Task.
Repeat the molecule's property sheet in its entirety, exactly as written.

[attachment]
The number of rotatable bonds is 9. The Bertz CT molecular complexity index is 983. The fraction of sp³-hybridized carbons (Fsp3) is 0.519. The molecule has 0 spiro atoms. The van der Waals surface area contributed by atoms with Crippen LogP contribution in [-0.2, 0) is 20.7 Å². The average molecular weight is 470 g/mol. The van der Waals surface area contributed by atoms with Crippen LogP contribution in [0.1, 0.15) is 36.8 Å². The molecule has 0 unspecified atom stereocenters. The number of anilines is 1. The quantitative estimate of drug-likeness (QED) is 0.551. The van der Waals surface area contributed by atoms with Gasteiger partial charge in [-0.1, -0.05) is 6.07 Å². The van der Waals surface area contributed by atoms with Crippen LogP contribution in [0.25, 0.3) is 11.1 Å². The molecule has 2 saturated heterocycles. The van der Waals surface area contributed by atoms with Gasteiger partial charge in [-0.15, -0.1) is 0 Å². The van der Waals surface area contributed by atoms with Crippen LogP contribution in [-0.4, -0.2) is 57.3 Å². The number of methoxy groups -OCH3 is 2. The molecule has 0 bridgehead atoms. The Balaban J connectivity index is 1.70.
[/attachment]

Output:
The number of rotatable bonds is 9. The Bertz CT molecular complexity index is 983. The fraction of sp³-hybridized carbons (Fsp3) is 0.519. The molecule has 0 spiro atoms. The van der Waals surface area contributed by atoms with Crippen LogP contribution in [-0.2, 0) is 20.7 Å². The average molecular weight is 470 g/mol. The van der Waals surface area contributed by atoms with Crippen LogP contribution in [0.1, 0.15) is 36.8 Å². The molecule has 0 unspecified atom stereocenters. The number of anilines is 1. The quantitative estimate of drug-likeness (QED) is 0.551. The van der Waals surface area contributed by atoms with Gasteiger partial charge in [-0.1, -0.05) is 6.07 Å². The van der Waals surface area contributed by atoms with Crippen LogP contribution in [0.25, 0.3) is 11.1 Å². The molecule has 2 saturated heterocycles. The van der Waals surface area contributed by atoms with Gasteiger partial charge in [-0.15, -0.1) is 0 Å². The van der Waals surface area contributed by atoms with Crippen LogP contribution in [-0.4, -0.2) is 57.3 Å². The number of methoxy groups -OCH3 is 2. The molecule has 0 bridgehead atoms. The Balaban J connectivity index is 1.70.